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June 5th 1912
"Mr.Milling, Mr.Andrew and myself were in the library talking over various things. We went to bed about 10,30 and at 10,55 [sic] I heard the ship make a stumbling noise, enough to wake me (I was sound asleep). In my state room were two other women and I being the younger suggested them remaining in bed and I would see if there was anything the matter. I met only a few curious women and Mr.Andrew, I tried to find out what was the matter and the officer told me, Its only an Iceberg. You must go back to your stateroom or you'll catch cold. I went to the stateroom and told my companions everything would be allright. Its only an Iceberg. I would go up on the boat deck and try to get further particulars. I saw them lower one lifeboat with no one in it and noticed the men were also uncovering another. I then realized that something was the matter, I at once went to the staterooms of all my friends and told them to dress in case we were called up. The I met Mr.Milling and he said, What is the trouble Miss Troutt. What does it all mean. I said, A very sad parting for all of us. This ship is going to sink (Mr.Andrew laughed at me and said impossible). Your husband caught hold of my two hands and said, Don't worry. I am sorry that such a thing has happened, but I sent the wireless today and we are in communication with several vessels and we will all be saved, though parted, but I won't go home on so big a ship.- No thought was given to letters. I left Mr.Milling talking with several men. Mr.Andrew and I then went looking for other friends and so many of them couldn't do anything for themselves so we helped them with their life preservers and it was after 1 o'clock when I was pushed into the lifeboat. It was so dark that I couldn't see a soul I knew. I have regretted so many times that I hadn't the presence of mind to ask the men if they had any letters for me to mail as your husband and Mr.Andrew wrote letters every morning..."
During the release of the filmed version of "A Night To Remember", various people claiming to be survivors of the disaster wrote to the film studios with their stories; snippets of these letters were passed on to Walter Lord and he wrote back to them. One of them was Edwina Troutt (even though she had claimed to have heard "cows mooing and chickens clucking" [!] during the sinking.
The Rank film distributors sent a letter to Lord dated 11/11/58 detailing an interview between Rank's Geoffrey Martin and Edwina Peterson Corrigan (nee Troutt). Edwina Was "74 years young." His notes are below:
"[She was] Booked to cross on another ship, the sailing was cancelled due to one of the many coal strikes of the period. Her travel agent managed to obtain an alternative passage on the Titanic.
Mrs.Corrigan was on deck when the collision with the "New York" was narrowly avoided. A sailor standing nearby was the first to suggest the impending disaster with the remark: "There goes old Captain Smith again trying for third time unlucky! He's already had two collisions!"
Mrs.Corrigan was a second class passenger and at Queenstown she received two stateroom companions: Miss Nora Keane and Miss Susie Webber. She saw very little of the latter as she spent all her time with her brother who was travelling 3rd class (presumably James Webber who embarked at Southampton).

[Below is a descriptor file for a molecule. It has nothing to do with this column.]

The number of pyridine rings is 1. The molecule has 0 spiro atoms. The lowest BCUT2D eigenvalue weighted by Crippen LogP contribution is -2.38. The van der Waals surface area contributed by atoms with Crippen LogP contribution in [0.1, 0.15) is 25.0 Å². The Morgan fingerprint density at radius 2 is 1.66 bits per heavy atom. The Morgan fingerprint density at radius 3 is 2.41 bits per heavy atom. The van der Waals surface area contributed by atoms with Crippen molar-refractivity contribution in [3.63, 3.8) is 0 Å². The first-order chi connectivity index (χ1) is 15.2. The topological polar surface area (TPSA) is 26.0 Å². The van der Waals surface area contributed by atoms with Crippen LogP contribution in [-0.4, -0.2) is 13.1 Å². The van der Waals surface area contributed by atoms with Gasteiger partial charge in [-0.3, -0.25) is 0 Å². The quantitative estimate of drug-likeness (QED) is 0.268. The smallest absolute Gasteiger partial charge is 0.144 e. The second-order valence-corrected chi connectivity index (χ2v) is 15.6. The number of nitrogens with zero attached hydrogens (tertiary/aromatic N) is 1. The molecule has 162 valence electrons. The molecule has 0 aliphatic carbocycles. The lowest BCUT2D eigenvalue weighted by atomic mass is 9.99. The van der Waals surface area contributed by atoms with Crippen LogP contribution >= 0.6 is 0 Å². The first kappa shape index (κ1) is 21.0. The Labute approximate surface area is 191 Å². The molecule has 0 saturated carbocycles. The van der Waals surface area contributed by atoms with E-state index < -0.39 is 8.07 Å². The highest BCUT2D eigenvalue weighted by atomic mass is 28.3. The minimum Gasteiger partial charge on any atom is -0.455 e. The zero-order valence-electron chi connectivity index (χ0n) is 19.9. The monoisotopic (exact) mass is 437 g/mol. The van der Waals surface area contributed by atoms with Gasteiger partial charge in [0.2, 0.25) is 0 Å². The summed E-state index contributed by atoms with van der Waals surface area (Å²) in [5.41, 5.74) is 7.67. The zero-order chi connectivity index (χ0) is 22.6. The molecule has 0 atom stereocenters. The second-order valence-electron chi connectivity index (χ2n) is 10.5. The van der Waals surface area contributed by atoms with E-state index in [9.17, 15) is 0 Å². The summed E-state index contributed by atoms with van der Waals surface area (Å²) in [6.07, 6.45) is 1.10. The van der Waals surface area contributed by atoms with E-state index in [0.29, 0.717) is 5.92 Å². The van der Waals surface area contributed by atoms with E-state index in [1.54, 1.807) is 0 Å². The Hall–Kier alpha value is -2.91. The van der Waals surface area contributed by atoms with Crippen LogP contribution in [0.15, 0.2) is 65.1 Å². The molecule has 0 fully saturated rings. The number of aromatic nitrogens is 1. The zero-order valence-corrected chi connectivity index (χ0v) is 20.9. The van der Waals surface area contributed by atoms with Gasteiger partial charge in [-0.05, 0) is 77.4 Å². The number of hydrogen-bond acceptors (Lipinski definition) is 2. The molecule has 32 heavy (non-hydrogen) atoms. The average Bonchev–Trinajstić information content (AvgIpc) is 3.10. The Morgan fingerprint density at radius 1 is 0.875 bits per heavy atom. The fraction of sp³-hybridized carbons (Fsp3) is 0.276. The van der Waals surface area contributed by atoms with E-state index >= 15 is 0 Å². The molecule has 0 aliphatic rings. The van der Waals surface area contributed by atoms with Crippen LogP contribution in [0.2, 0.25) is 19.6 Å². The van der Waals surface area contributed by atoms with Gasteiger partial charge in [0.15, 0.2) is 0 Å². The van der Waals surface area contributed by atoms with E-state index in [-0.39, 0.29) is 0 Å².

Her table companions were a charming Danish gentleman about ten years older than herself, Mr.Jacob C.Milling, and a young man called Andrew (Reference passenger list: Edgar or Frank). He was an English boy whose home was in Beunos Aires and he had been over to England for his education. Both were lost.
Nora Keene was very superstitious and on finding she had left her crucifix behind knew that they were heading for disaster. From the moment they left Ireland various minor events were signs of their impending fate.
Mrs.Corrigan's description of the collision added nothing new to the information in Mr.Lord's book.
She emphasised the wonderful job done by priests in avoiding panic.
Without I am sure meaning to be callous Mrs.Corrigan described how a horde of foreigners tried to break out from the bowels of the ship, all carrying their possessions on their heads. "Horrible people" she said, "they must have been fourth class passengers." When asked what happened to them she explained that thanks to the vigilance of the crew and the officers with their revolvers, they were kept back behind the barriers and prevented from swamping the lifeboats.
Mrs.Corrigan was placed in a lifeboat (she believes it was number 13); it was under the command of Master at Arms Bailey.
She was asked to take care of a baby and a woman next to her said, "If you save that baby, you will have it all your life." She ignored this brutal remark and the child was finally united with its mother on the Carpathia.
She knew the Navratil twins; they were in her lifeboat and were in the custody of a Miss Hays (or Haye) in New York. These French children in their little beaver hats were later hoisted on to the Carpathia in mail bags.
Once they had pulled clear, Bailey had as many as possible in the boat singing. Mrs. Corrigan explained that this was not so much to overcome the screaming of the drowning but to drown the horrible cursing of men in her boat.
The rockets caused a lot of alarm in her boat as people thought they were explosions.
There was one woman who had lost her husband who kept on screaming "Titanic - my man!" When she saw the Carpathia she was convinced it was the Titanic and renewed her frantic screaming.
1. Spelling and punctuation have been preserved, where possible.
2. Master at Arms Bailey was saved in boat 16; the Navratil twins were in boat "D"